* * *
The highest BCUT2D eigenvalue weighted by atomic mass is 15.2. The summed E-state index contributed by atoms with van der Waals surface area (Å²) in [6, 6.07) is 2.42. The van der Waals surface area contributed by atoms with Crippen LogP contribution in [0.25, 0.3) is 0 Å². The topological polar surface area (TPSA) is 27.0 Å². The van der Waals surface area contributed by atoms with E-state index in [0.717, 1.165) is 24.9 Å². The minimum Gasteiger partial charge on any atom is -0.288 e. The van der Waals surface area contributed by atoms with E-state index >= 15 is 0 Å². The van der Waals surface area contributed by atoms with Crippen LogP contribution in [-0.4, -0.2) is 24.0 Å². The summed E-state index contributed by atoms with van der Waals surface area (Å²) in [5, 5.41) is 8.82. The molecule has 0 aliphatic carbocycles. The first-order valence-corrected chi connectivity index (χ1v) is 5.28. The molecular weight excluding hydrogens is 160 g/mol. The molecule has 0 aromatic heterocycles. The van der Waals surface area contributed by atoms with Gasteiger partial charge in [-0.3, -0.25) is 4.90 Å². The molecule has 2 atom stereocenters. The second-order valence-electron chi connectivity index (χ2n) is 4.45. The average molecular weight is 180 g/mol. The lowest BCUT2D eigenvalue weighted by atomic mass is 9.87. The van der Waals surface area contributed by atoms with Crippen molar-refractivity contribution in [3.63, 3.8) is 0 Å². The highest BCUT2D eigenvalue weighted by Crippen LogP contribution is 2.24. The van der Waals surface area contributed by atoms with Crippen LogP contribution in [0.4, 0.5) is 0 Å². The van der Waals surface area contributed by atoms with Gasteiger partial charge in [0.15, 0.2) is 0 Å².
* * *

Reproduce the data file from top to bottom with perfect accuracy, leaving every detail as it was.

The highest BCUT2D eigenvalue weighted by atomic mass is 15.2. The summed E-state index contributed by atoms with van der Waals surface area (Å²) in [6, 6.07) is 2.42. The van der Waals surface area contributed by atoms with Crippen LogP contribution in [0.25, 0.3) is 0 Å². The topological polar surface area (TPSA) is 27.0 Å². The van der Waals surface area contributed by atoms with E-state index in [0.717, 1.165) is 24.9 Å². The minimum Gasteiger partial charge on any atom is -0.288 e. The van der Waals surface area contributed by atoms with E-state index >= 15 is 0 Å². The van der Waals surface area contributed by atoms with Crippen LogP contribution in [-0.4, -0.2) is 24.0 Å². The summed E-state index contributed by atoms with van der Waals surface area (Å²) in [5, 5.41) is 8.82. The molecule has 0 aliphatic carbocycles. The first-order valence-corrected chi connectivity index (χ1v) is 5.28. The molecular weight excluding hydrogens is 160 g/mol. The molecule has 0 aromatic heterocycles. The van der Waals surface area contributed by atoms with Gasteiger partial charge in [-0.3, -0.25) is 4.90 Å². The molecule has 2 atom stereocenters. The second-order valence-electron chi connectivity index (χ2n) is 4.45. The average molecular weight is 180 g/mol. The lowest BCUT2D eigenvalue weighted by atomic mass is 9.87. The van der Waals surface area contributed by atoms with Crippen molar-refractivity contribution in [3.63, 3.8) is 0 Å². The highest BCUT2D eigenvalue weighted by Crippen LogP contribution is 2.24. The van der Waals surface area contributed by atoms with Crippen LogP contribution in [0.4, 0.5) is 0 Å². The van der Waals surface area contributed by atoms with Gasteiger partial charge in [0.15, 0.2) is 0 Å².